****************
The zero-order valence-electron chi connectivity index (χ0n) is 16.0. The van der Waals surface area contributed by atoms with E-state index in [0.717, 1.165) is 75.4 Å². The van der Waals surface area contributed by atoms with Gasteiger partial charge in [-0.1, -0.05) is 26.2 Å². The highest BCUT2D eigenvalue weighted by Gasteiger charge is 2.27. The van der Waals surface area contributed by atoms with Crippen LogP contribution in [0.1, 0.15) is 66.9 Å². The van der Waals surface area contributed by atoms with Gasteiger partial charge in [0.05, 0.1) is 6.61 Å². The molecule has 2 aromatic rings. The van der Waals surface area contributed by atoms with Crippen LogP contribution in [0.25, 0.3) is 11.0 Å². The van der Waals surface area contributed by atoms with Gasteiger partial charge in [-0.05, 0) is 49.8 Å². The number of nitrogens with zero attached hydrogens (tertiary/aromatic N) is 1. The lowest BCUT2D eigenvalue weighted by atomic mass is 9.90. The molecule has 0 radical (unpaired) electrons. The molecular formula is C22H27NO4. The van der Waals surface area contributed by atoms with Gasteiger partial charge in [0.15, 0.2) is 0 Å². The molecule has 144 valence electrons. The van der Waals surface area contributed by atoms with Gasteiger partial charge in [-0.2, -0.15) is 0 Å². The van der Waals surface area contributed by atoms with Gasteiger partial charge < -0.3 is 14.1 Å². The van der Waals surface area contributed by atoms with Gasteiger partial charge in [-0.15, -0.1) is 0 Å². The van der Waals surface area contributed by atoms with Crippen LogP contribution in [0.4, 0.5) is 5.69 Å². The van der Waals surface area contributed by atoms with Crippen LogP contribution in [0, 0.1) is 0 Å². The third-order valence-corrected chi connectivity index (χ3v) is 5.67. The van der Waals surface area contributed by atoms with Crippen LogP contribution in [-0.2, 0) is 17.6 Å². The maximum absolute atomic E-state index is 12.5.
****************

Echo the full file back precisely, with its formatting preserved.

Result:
The zero-order valence-electron chi connectivity index (χ0n) is 16.0. The van der Waals surface area contributed by atoms with E-state index in [0.717, 1.165) is 75.4 Å². The van der Waals surface area contributed by atoms with Gasteiger partial charge in [-0.1, -0.05) is 26.2 Å². The highest BCUT2D eigenvalue weighted by Gasteiger charge is 2.27. The van der Waals surface area contributed by atoms with Crippen LogP contribution in [0.1, 0.15) is 66.9 Å². The van der Waals surface area contributed by atoms with Gasteiger partial charge in [0.05, 0.1) is 6.61 Å². The molecule has 2 aromatic rings. The van der Waals surface area contributed by atoms with Crippen LogP contribution in [0.25, 0.3) is 11.0 Å². The van der Waals surface area contributed by atoms with Gasteiger partial charge in [-0.05, 0) is 49.8 Å². The number of nitrogens with zero attached hydrogens (tertiary/aromatic N) is 1. The lowest BCUT2D eigenvalue weighted by atomic mass is 9.90. The molecule has 0 radical (unpaired) electrons. The molecular formula is C22H27NO4. The van der Waals surface area contributed by atoms with Gasteiger partial charge in [0.15, 0.2) is 0 Å². The molecule has 144 valence electrons. The van der Waals surface area contributed by atoms with Gasteiger partial charge in [-0.2, -0.15) is 0 Å². The van der Waals surface area contributed by atoms with Gasteiger partial charge < -0.3 is 14.1 Å². The van der Waals surface area contributed by atoms with Gasteiger partial charge in [-0.15, -0.1) is 0 Å². The van der Waals surface area contributed by atoms with Crippen LogP contribution in [0.4, 0.5) is 5.69 Å². The van der Waals surface area contributed by atoms with Crippen LogP contribution in [0, 0.1) is 0 Å². The third-order valence-corrected chi connectivity index (χ3v) is 5.67. The van der Waals surface area contributed by atoms with Crippen LogP contribution in [-0.2, 0) is 17.6 Å². The maximum absolute atomic E-state index is 12.5.